Cobras & Matadors. Make an effort to remember the name, because the space that used to be Boxer has been transformed (by the same owner) into one of the best tapas restaurants I‘ve been to in Southern California.

Normally, one would say tapas bar, but the same difficulty that dogged Boxer — no liquor license — persists at Cobras & Matadors. To drink, you must bring your own wine or beer. A $5-per-bottle corkage fee is charged, and a small liquor store next door is stocked with just the right wines to accompany tapas.

Boxer’s original stark stylishness — the white walls, boxing photographs and rusted boxy sconces — has vanished. Walls are now warm, rich reds and golds, and hanging from a big hook on a beam is a whole, canvas-clothed jambon. The wood-fired oven still forms a welcoming, rustic hearth.

Tapas restaurants periodically surface in Los Angeles, but they are rarely very good. And so the Spanish tradition of making a meal out of what are essentially appetizers has never really caught on here. Southern California tapas bars frequently suffer from overly complicated dishes with underrealized flavor.

At Cobras & Matadors there are just 18 tapas listed on the menu, along with five “entradas,” or somewhat larger dishes. We ordered our dishes family-style. Other diners around us ordered individual assortments of dishes; you could conceivably have quite a conventional meal — a green salad, say, then grilled skirt steak, and dessert. But I think it‘s more interesting, relaxing and fun to sample several dishes with friends.

We started with a complimentary dish of terrific herbed green and black olives and toasted almonds. Next came a plate of Spanish cheese and fruit: chunks of good blue cabrales; smooth, gouda-like tres leches; and garocha, a sharp, dry aged goat cheese, plus ripe berries, peach and pear slices, and the most wonderful little white wine grapes. Small fried cubes of potatoes, crusty on the outside, fluffy and moist within, come with two dipping sauces, a rich alioli (garlic mayonnaise) and mojo picon, a spicy green-chile sauce.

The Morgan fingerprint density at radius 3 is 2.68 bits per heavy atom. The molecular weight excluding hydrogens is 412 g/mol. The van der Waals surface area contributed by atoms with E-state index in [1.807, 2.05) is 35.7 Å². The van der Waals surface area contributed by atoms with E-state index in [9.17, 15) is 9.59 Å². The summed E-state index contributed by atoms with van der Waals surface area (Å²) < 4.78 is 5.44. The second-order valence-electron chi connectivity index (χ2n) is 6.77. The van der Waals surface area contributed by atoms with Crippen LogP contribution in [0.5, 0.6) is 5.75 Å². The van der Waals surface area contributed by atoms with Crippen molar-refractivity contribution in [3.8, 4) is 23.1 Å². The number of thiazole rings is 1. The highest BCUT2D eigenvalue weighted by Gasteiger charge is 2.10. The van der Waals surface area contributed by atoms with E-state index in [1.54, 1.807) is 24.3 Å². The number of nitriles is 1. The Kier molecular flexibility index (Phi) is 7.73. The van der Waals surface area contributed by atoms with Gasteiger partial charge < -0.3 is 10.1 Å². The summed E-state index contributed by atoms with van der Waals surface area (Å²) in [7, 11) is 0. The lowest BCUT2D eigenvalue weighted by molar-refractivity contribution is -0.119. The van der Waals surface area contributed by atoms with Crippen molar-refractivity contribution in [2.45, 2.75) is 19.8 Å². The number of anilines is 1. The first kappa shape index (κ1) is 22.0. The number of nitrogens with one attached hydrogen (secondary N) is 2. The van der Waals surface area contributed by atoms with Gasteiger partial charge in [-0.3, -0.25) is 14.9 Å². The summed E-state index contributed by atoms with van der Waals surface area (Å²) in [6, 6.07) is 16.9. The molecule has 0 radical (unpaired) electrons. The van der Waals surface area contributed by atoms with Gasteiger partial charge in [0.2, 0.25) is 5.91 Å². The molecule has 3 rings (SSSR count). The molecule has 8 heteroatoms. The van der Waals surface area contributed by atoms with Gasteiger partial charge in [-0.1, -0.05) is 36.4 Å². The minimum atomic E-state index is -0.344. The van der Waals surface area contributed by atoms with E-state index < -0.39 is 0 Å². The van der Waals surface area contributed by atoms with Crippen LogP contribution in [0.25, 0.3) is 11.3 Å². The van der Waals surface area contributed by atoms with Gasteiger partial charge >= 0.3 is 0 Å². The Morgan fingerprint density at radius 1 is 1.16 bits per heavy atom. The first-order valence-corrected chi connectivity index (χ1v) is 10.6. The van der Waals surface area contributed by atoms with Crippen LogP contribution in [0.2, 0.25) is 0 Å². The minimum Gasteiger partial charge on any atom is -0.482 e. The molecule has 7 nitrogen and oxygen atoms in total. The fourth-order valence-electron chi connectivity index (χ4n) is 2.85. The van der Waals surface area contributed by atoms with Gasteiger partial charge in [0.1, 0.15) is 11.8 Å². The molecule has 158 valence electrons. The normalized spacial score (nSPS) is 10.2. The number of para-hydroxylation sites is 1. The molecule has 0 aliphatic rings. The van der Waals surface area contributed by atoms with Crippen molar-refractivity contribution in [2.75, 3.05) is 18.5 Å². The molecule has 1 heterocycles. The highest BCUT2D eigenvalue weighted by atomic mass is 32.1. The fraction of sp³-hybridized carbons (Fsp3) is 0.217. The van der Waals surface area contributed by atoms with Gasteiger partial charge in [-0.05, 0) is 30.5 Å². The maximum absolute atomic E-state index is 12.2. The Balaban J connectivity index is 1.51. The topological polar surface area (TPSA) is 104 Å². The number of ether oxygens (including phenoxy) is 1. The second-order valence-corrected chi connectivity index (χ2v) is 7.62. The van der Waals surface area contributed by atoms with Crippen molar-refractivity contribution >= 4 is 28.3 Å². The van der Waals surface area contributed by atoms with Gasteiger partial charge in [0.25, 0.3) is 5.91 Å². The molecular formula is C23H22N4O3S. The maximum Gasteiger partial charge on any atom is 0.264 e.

The beautifully simple pa amb tomaquet, toasted Catalan bread with excellent, salty Spanish ham and pungent manchego cheese, has to be one of the liveliest ham-and-cheese sandwiches ever.

Grilled octopus was nicely scorched, and its snow-white meat was tender yet pleasurably bouncy, and perfect with a salsa verde of ground herbs and garlic; still, the traditional presentation — one plump, purple coiled tentacle — put off some people. Not me.

Socca cakes, made from ground chickpeas, were nicely seasoned but mushy. A roasted-beet-and-cabrales salad could’ve used more beets, I thought. White anchovies weren‘t that special (or white!), but we loved the accompanying sweet, roasted piquillo peppers in fried garlic “vinegrata.”

The only miss among the tapas was the small fried fish, actually several tiny fillets in bland, oily breading; even the alioli that came with them couldn’t help.

Of the entradas, wood-oven-roasted winter vegetables (beets, parsnips, carrots, onions) were deeply caramelized, smoky, wondrous. And baked black mussels with spicy Spanish chorizo turned out to be a classic and brilliant marriage — too bad the dish isn‘t served with either bread or a spoon . . . the broth is so good.

Actually, I found myself looking around for bread every time I ate here. With so many different sauces to sop, and so many tempting little plates to clean, bread is highly desirable. Even worse, it never occurs to any of our servers to bring us bread or hand out clean plates when the sauces from our many dishes start to mingle. Indeed the young staff is neither plentiful nor attentive — and in a restaurant with such a novel approach to dining and so many small details, more expert and vigilant help is sorely needed.

Still, Cobras & Matadors comes as close as any local place I’ve been in to providing both the flavor and the variety of a good Spanish tapas bar. And if you get dessert — try the dense, crumbly almond cake in a lake of creme anglaise, the fig-and-plum crumble with fresh cream, or the none-too-sweet but silken crema caramela — you‘ll leave with a good taste in your mouth.

7615 W. Beverly Blvd.; (323) 932-6178. Open for dinner seven nights; Sunday brunch. Tapas $3–$8, entradas $9–$13. No alcohol served. Valet parking.

LA Weekly